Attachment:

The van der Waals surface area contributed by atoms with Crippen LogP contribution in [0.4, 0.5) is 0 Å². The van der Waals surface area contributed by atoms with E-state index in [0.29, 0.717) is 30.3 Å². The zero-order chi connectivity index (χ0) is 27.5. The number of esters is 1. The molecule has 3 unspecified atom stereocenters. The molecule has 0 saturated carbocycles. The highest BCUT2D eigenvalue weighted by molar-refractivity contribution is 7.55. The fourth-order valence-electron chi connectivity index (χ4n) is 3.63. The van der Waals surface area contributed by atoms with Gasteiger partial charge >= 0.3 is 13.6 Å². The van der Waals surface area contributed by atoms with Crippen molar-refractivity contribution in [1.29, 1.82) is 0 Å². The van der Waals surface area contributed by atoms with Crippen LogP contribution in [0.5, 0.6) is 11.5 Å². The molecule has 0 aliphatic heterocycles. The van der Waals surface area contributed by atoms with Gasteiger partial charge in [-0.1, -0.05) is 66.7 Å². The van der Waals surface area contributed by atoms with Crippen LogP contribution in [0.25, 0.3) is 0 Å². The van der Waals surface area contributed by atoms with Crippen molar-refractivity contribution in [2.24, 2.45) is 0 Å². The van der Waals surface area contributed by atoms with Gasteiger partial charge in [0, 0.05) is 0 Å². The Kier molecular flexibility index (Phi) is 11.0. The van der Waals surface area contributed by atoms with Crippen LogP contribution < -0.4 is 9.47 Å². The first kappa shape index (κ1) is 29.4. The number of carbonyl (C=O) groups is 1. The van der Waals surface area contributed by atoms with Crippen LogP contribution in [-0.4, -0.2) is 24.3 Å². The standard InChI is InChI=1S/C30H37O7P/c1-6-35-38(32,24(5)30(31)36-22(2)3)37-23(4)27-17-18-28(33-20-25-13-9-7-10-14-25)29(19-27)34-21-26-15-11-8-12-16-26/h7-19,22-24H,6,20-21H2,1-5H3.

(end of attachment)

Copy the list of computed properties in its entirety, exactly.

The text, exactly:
The van der Waals surface area contributed by atoms with Crippen LogP contribution in [0.4, 0.5) is 0 Å². The van der Waals surface area contributed by atoms with E-state index in [0.29, 0.717) is 30.3 Å². The zero-order chi connectivity index (χ0) is 27.5. The number of esters is 1. The molecule has 3 unspecified atom stereocenters. The molecule has 0 saturated carbocycles. The highest BCUT2D eigenvalue weighted by molar-refractivity contribution is 7.55. The fourth-order valence-electron chi connectivity index (χ4n) is 3.63. The van der Waals surface area contributed by atoms with Gasteiger partial charge >= 0.3 is 13.6 Å². The van der Waals surface area contributed by atoms with Crippen molar-refractivity contribution in [1.29, 1.82) is 0 Å². The van der Waals surface area contributed by atoms with Crippen LogP contribution in [0.5, 0.6) is 11.5 Å². The molecule has 0 aliphatic heterocycles. The van der Waals surface area contributed by atoms with Gasteiger partial charge in [-0.1, -0.05) is 66.7 Å². The van der Waals surface area contributed by atoms with Crippen LogP contribution in [0.25, 0.3) is 0 Å². The van der Waals surface area contributed by atoms with Crippen molar-refractivity contribution in [2.24, 2.45) is 0 Å². The van der Waals surface area contributed by atoms with Gasteiger partial charge in [0, 0.05) is 0 Å². The Kier molecular flexibility index (Phi) is 11.0. The van der Waals surface area contributed by atoms with Crippen LogP contribution < -0.4 is 9.47 Å². The first kappa shape index (κ1) is 29.4. The number of carbonyl (C=O) groups is 1. The van der Waals surface area contributed by atoms with Crippen LogP contribution in [-0.4, -0.2) is 24.3 Å². The standard InChI is InChI=1S/C30H37O7P/c1-6-35-38(32,24(5)30(31)36-22(2)3)37-23(4)27-17-18-28(33-20-25-13-9-7-10-14-25)29(19-27)34-21-26-15-11-8-12-16-26/h7-19,22-24H,6,20-21H2,1-5H3.